To prevail in a SCUTPA claim, a plaintiff (or, as in this case, a defendant bringing a counterclaim) must show “(1) that the defendant engaged in an unlawful trade practice, (2) that the plaintiff suffered actual, ascertainable damages as a result of the defendant's use of the unlawful trade practice, and (3) that the unlawful trade practice engaged in by the defendant had an adverse impact on the public interest.” Havird Oil Co. v. Marathon Oil Co., 149 F.3d 283, 291 (4th Cir. 1998) (citing S.C. Code Ann. § 39-5-140). Since Plaintiff asserts that Defendant's failure to plead actual damages, as required by SCUTPA's second element, is dispositive, the Court need not address the first and third elements of Defendant's claim.

         Defendant argues that it has suffered actual damages sufficient to satisfy SCUTPA's damages element because Defendant spent, and continues to spend, time and money responding to Plaintiff's claims. However, SCUTPA does not allow for attorney's fees and costs to serve as the “actual damages” that form the basis of the SCUTPA claim. Mull v. Ridgeland Realty, LLC, 693 S.E.2d 27, 32 (S.C. Ct. App. 2010) (“actual damages are distinct from attorneys' fees”). SCUTPA “provides for the award of reasonable attorney's fees and costs only after all elements have been proved and a violation of the SCUTPA has been found.” Scurmount LLC v. Firehouse Rest. Grp., Inc., No. 4:09-cv-618-RBH, 2011 WL 2670575, at *21 (D.S.C. July 8, 2011) (finding that defendants were entitled to summary judgment on plaintiffs' SCUTPA claim because interest on a loan obtained to pay attorney's fees could not constitute actual damages); see also Liberty Mut. Ins. Co. v. Emp. Res. Mgmt., Inc., 176 F.Supp.2d 510, 531 (D.S.C. 2001) (calculating attorney's fees and costs only after a jury awarded damages to the plaintiff on a SCUTPA claim); Monster Daddy, LLC v. Monster Cable Prods., Inc., No. 6:10-cv-1170-MGL, 2013 WL 3337828, at *14 (D.S.C. July 2, 2013) (granting summary judgment to defendant after finding that attorney's fees and “the harm caused by having to deal with . . . litigation” could not support plaintiff's SCUTPA claim).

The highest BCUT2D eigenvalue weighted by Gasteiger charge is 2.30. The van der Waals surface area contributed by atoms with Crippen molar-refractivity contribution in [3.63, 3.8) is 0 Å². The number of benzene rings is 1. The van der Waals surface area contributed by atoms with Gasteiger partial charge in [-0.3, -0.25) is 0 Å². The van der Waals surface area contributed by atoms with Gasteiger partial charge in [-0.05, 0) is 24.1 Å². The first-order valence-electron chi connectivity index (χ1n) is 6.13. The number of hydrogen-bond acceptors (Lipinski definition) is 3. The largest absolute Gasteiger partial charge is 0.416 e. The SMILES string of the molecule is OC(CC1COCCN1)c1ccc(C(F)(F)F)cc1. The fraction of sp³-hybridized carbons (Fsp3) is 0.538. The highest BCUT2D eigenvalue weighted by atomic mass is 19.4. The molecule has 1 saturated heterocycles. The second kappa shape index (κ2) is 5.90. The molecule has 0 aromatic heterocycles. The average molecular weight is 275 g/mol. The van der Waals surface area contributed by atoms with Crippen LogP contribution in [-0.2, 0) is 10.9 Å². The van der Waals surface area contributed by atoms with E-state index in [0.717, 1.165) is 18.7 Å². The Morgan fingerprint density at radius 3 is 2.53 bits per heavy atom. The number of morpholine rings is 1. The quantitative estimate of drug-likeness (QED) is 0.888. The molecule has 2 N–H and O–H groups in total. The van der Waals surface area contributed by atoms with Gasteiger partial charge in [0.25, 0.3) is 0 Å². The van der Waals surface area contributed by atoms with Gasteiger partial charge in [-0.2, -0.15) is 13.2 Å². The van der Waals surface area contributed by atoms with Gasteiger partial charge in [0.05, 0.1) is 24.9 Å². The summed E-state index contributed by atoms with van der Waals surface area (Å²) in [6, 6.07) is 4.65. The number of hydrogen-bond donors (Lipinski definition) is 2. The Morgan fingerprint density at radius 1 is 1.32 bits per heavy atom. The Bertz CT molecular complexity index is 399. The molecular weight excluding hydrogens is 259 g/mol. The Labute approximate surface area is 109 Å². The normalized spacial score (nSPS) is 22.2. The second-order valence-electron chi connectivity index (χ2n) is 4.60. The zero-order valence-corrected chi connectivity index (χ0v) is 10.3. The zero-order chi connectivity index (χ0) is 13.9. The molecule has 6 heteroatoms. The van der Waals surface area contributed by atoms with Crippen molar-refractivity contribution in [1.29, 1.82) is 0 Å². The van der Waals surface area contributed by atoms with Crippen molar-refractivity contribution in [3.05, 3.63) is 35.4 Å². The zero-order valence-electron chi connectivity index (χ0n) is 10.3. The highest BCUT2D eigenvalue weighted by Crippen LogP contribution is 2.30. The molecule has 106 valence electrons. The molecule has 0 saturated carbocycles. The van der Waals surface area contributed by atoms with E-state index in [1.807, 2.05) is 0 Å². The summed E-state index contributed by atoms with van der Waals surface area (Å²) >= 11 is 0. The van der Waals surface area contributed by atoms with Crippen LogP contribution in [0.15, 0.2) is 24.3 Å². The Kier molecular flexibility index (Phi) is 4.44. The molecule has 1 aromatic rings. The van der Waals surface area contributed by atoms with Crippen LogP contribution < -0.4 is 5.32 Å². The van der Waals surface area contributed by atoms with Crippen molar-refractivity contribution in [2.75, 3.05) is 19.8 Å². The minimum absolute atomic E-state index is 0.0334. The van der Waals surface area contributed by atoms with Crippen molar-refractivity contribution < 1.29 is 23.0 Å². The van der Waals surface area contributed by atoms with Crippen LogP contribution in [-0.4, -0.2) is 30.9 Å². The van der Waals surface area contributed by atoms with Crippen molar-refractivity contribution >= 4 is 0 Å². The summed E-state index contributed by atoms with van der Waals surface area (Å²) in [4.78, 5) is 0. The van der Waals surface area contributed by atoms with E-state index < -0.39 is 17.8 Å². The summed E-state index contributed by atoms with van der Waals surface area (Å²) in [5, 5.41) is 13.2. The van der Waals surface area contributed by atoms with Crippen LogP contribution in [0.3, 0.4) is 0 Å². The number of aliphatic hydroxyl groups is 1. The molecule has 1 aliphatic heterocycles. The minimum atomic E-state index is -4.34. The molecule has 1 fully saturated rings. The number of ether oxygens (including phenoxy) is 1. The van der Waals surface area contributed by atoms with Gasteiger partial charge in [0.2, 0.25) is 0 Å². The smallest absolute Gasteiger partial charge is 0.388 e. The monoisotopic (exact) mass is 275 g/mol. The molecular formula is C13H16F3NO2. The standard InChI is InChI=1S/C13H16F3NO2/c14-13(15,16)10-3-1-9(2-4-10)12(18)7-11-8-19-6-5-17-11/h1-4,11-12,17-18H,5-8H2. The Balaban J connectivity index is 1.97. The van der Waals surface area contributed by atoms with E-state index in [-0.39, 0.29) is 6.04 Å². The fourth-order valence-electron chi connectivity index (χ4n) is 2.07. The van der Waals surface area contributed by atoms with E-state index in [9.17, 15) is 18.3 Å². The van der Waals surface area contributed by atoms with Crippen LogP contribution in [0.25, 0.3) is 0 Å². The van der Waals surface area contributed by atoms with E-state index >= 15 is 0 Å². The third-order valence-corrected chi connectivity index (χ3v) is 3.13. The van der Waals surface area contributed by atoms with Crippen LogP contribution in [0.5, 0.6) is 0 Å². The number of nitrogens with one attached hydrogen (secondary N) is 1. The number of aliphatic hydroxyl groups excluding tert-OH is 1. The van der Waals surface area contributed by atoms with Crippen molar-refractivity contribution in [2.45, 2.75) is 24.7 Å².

In spite of these precedents, Defendant argues that attorney's fees can form the basis of a SCUTPA claim since actual damages under SCUTPA include “special or consequential damages that are a natural and proximate result of the deceptive conduct, ” Taylor v. Medenica,479 S.E.2d 35, 45 (S.C. 1996), and since, in Benedict College v. National Credit Systems, Inc., 735 S.E.2d 518, 546-47 (S.C. Ct. App. 2012), the South Carolina Court of Appeals found that attorney's fees could be special damages. Defendant's reliance on Benedict College is misplaced. In Benedict College, the defendant brought a counterclaim not for a SCUTPA violation, but for civil conspiracy. 735 S.E.2d at 542. To establish the special damages element of the civil conspiracy claim, the defendant asserted that it had to pay attorney's fees to defend itself from claims based on a contract addendum that was entered into in furtherance of a conspiracy and without the defendant's consent. Id. at 546-47. The court held that defendant had alleged special damages because the attorney's fees were “‘the natural, but not the necessary or usual, consequence'” of the conspiracy to amend the contract without obtaining proper authorization. Id. (quoting Hackworthv. Greywood at Hammett, LLC, 682 S.E.2d. 871, 875 (S.C. Ct. App. 2009)). Since the defendant had alleged special damages, the court reversed the dismissal of the civil conspiracy counterclaim. Id. at 550. Thus, Benedict College merely holds that attorney's fees in defense of a contract claim could be special damages when the contract addendum that formed the basis of that claim was the result of a conspiracy. It did not hold that attorney's ...